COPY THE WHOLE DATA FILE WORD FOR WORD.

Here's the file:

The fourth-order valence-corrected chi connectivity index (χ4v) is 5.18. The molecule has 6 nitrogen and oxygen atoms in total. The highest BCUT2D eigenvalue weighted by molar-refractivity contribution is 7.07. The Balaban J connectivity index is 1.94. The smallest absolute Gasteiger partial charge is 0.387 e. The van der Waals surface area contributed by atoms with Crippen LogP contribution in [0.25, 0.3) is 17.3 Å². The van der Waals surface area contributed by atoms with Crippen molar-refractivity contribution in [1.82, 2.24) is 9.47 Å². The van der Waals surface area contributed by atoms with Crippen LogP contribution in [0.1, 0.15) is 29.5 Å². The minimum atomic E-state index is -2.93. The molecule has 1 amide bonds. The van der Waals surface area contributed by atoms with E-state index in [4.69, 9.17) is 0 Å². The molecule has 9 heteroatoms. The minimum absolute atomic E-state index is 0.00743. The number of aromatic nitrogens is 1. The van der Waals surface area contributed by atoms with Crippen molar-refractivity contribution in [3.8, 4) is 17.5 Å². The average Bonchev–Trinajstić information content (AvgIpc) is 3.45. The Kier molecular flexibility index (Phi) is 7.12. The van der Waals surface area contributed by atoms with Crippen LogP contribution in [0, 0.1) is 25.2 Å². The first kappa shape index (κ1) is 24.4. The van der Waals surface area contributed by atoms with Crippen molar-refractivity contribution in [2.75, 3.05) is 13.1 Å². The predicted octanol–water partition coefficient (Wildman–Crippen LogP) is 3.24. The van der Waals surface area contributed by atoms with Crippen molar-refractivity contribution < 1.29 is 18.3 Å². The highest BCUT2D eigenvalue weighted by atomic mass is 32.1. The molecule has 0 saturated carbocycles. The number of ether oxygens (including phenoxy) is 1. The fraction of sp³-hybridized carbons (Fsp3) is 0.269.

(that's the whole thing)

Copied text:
The fourth-order valence-corrected chi connectivity index (χ4v) is 5.18. The molecule has 6 nitrogen and oxygen atoms in total. The highest BCUT2D eigenvalue weighted by molar-refractivity contribution is 7.07. The Balaban J connectivity index is 1.94. The smallest absolute Gasteiger partial charge is 0.387 e. The van der Waals surface area contributed by atoms with Crippen LogP contribution in [0.25, 0.3) is 17.3 Å². The van der Waals surface area contributed by atoms with Crippen molar-refractivity contribution in [1.82, 2.24) is 9.47 Å². The van der Waals surface area contributed by atoms with Crippen LogP contribution in [0.1, 0.15) is 29.5 Å². The minimum atomic E-state index is -2.93. The molecule has 1 amide bonds. The van der Waals surface area contributed by atoms with E-state index in [4.69, 9.17) is 0 Å². The molecule has 9 heteroatoms. The minimum absolute atomic E-state index is 0.00743. The number of aromatic nitrogens is 1. The van der Waals surface area contributed by atoms with Crippen molar-refractivity contribution in [3.8, 4) is 17.5 Å². The average Bonchev–Trinajstić information content (AvgIpc) is 3.45. The Kier molecular flexibility index (Phi) is 7.12. The van der Waals surface area contributed by atoms with Crippen LogP contribution in [0, 0.1) is 25.2 Å². The first kappa shape index (κ1) is 24.4. The van der Waals surface area contributed by atoms with Crippen molar-refractivity contribution in [2.75, 3.05) is 13.1 Å². The predicted octanol–water partition coefficient (Wildman–Crippen LogP) is 3.24. The van der Waals surface area contributed by atoms with Crippen molar-refractivity contribution < 1.29 is 18.3 Å². The highest BCUT2D eigenvalue weighted by atomic mass is 32.1. The molecule has 0 saturated carbocycles. The number of ether oxygens (including phenoxy) is 1. The fraction of sp³-hybridized carbons (Fsp3) is 0.269.